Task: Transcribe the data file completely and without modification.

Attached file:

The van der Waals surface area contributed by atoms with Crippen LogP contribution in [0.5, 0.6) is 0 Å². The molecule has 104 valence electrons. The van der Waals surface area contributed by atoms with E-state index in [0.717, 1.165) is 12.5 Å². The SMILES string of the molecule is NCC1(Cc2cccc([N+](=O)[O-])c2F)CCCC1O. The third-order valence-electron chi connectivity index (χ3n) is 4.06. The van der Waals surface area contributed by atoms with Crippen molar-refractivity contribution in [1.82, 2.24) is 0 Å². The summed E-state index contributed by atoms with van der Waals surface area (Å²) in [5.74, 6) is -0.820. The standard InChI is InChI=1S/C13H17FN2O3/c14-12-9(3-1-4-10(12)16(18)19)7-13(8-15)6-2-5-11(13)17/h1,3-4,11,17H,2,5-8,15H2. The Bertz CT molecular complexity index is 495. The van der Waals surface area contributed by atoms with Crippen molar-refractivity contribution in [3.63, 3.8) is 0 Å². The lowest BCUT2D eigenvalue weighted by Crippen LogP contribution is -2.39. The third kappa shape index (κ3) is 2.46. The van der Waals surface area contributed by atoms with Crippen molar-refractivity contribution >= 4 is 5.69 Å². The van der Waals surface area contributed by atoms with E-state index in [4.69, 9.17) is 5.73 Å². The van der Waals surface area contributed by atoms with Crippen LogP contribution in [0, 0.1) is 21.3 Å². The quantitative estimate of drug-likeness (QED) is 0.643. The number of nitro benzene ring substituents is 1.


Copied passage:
The van der Waals surface area contributed by atoms with Crippen LogP contribution in [0.5, 0.6) is 0 Å². The molecule has 104 valence electrons. The van der Waals surface area contributed by atoms with E-state index in [0.717, 1.165) is 12.5 Å². The SMILES string of the molecule is NCC1(Cc2cccc([N+](=O)[O-])c2F)CCCC1O. The third-order valence-electron chi connectivity index (χ3n) is 4.06. The van der Waals surface area contributed by atoms with Crippen molar-refractivity contribution in [1.82, 2.24) is 0 Å². The summed E-state index contributed by atoms with van der Waals surface area (Å²) in [5.74, 6) is -0.820. The standard InChI is InChI=1S/C13H17FN2O3/c14-12-9(3-1-4-10(12)16(18)19)7-13(8-15)6-2-5-11(13)17/h1,3-4,11,17H,2,5-8,15H2. The Bertz CT molecular complexity index is 495. The van der Waals surface area contributed by atoms with Crippen molar-refractivity contribution in [3.63, 3.8) is 0 Å². The lowest BCUT2D eigenvalue weighted by Crippen LogP contribution is -2.39. The third kappa shape index (κ3) is 2.46. The van der Waals surface area contributed by atoms with Crippen molar-refractivity contribution >= 4 is 5.69 Å². The van der Waals surface area contributed by atoms with E-state index in [4.69, 9.17) is 5.73 Å². The van der Waals surface area contributed by atoms with Crippen LogP contribution in [0, 0.1) is 21.3 Å². The quantitative estimate of drug-likeness (QED) is 0.643. The number of nitro benzene ring substituents is 1.